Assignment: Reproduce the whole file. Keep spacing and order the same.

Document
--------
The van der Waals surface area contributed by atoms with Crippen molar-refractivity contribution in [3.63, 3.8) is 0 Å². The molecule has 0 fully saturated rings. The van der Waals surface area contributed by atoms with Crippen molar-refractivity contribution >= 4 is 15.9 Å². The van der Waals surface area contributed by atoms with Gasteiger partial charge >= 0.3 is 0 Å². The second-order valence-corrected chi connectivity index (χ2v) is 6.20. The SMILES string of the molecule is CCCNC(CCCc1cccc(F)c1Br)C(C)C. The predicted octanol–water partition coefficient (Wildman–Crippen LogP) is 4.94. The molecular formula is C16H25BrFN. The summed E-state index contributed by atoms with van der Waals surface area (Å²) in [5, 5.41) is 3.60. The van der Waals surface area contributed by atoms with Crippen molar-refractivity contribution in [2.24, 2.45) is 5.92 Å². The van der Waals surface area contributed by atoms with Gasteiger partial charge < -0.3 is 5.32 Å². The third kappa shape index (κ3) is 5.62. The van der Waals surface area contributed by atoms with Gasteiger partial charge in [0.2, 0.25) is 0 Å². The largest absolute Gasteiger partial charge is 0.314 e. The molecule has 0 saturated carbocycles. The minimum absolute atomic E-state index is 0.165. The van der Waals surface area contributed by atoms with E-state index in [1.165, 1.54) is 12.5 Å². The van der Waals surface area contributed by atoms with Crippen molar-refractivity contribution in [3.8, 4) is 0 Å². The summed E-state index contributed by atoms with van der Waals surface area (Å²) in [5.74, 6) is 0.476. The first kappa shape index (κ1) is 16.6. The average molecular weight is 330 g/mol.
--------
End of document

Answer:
The van der Waals surface area contributed by atoms with Crippen molar-refractivity contribution in [3.63, 3.8) is 0 Å². The molecule has 0 fully saturated rings. The van der Waals surface area contributed by atoms with Crippen molar-refractivity contribution >= 4 is 15.9 Å². The van der Waals surface area contributed by atoms with Gasteiger partial charge >= 0.3 is 0 Å². The second-order valence-corrected chi connectivity index (χ2v) is 6.20. The SMILES string of the molecule is CCCNC(CCCc1cccc(F)c1Br)C(C)C. The predicted octanol–water partition coefficient (Wildman–Crippen LogP) is 4.94. The molecular formula is C16H25BrFN. The summed E-state index contributed by atoms with van der Waals surface area (Å²) in [5, 5.41) is 3.60. The van der Waals surface area contributed by atoms with Crippen molar-refractivity contribution in [2.24, 2.45) is 5.92 Å². The van der Waals surface area contributed by atoms with Gasteiger partial charge < -0.3 is 5.32 Å². The third kappa shape index (κ3) is 5.62. The van der Waals surface area contributed by atoms with Gasteiger partial charge in [0.2, 0.25) is 0 Å². The largest absolute Gasteiger partial charge is 0.314 e. The molecule has 0 saturated carbocycles. The minimum absolute atomic E-state index is 0.165. The van der Waals surface area contributed by atoms with E-state index in [1.165, 1.54) is 12.5 Å². The van der Waals surface area contributed by atoms with Crippen molar-refractivity contribution in [3.8, 4) is 0 Å². The summed E-state index contributed by atoms with van der Waals surface area (Å²) in [5.74, 6) is 0.476. The first kappa shape index (κ1) is 16.6. The average molecular weight is 330 g/mol.